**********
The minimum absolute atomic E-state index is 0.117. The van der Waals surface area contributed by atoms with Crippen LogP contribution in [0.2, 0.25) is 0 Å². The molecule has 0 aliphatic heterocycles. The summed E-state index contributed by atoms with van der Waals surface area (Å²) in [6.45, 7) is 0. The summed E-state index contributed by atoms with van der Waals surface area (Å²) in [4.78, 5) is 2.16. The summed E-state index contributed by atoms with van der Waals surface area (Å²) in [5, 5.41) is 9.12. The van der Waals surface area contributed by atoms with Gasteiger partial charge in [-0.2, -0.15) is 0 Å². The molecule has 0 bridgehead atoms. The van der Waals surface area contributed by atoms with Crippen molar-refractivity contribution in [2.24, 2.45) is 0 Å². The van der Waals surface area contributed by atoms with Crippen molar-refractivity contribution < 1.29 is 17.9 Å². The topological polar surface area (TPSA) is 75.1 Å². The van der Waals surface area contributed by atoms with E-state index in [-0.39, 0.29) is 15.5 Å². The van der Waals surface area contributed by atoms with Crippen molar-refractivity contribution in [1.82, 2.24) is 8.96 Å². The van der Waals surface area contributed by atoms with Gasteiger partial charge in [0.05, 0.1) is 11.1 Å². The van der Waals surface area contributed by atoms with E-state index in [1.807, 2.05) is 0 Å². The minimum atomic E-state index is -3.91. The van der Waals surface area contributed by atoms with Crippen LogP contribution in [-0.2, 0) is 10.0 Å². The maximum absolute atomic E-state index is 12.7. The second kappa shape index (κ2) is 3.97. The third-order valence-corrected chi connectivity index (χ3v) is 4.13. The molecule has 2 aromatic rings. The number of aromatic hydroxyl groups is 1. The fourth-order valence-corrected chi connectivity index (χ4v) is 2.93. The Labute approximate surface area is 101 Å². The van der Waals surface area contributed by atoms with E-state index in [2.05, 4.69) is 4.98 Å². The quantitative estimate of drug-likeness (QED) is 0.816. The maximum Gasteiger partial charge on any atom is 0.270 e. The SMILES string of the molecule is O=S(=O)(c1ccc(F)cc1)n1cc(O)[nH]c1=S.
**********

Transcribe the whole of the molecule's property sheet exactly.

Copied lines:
The minimum absolute atomic E-state index is 0.117. The van der Waals surface area contributed by atoms with Crippen LogP contribution in [0.2, 0.25) is 0 Å². The molecule has 0 aliphatic heterocycles. The summed E-state index contributed by atoms with van der Waals surface area (Å²) in [6.45, 7) is 0. The summed E-state index contributed by atoms with van der Waals surface area (Å²) in [4.78, 5) is 2.16. The summed E-state index contributed by atoms with van der Waals surface area (Å²) in [5, 5.41) is 9.12. The van der Waals surface area contributed by atoms with Gasteiger partial charge in [-0.2, -0.15) is 0 Å². The molecule has 0 bridgehead atoms. The van der Waals surface area contributed by atoms with Crippen molar-refractivity contribution in [2.24, 2.45) is 0 Å². The van der Waals surface area contributed by atoms with Crippen molar-refractivity contribution < 1.29 is 17.9 Å². The topological polar surface area (TPSA) is 75.1 Å². The van der Waals surface area contributed by atoms with E-state index in [-0.39, 0.29) is 15.5 Å². The van der Waals surface area contributed by atoms with Crippen molar-refractivity contribution in [1.82, 2.24) is 8.96 Å². The van der Waals surface area contributed by atoms with Gasteiger partial charge in [0.05, 0.1) is 11.1 Å². The van der Waals surface area contributed by atoms with E-state index in [1.807, 2.05) is 0 Å². The minimum atomic E-state index is -3.91. The van der Waals surface area contributed by atoms with Crippen LogP contribution in [-0.2, 0) is 10.0 Å². The maximum absolute atomic E-state index is 12.7. The second kappa shape index (κ2) is 3.97. The third-order valence-corrected chi connectivity index (χ3v) is 4.13. The molecule has 2 aromatic rings. The number of aromatic hydroxyl groups is 1. The fourth-order valence-corrected chi connectivity index (χ4v) is 2.93. The Labute approximate surface area is 101 Å². The van der Waals surface area contributed by atoms with E-state index in [2.05, 4.69) is 4.98 Å². The quantitative estimate of drug-likeness (QED) is 0.816. The maximum Gasteiger partial charge on any atom is 0.270 e. The SMILES string of the molecule is O=S(=O)(c1ccc(F)cc1)n1cc(O)[nH]c1=S.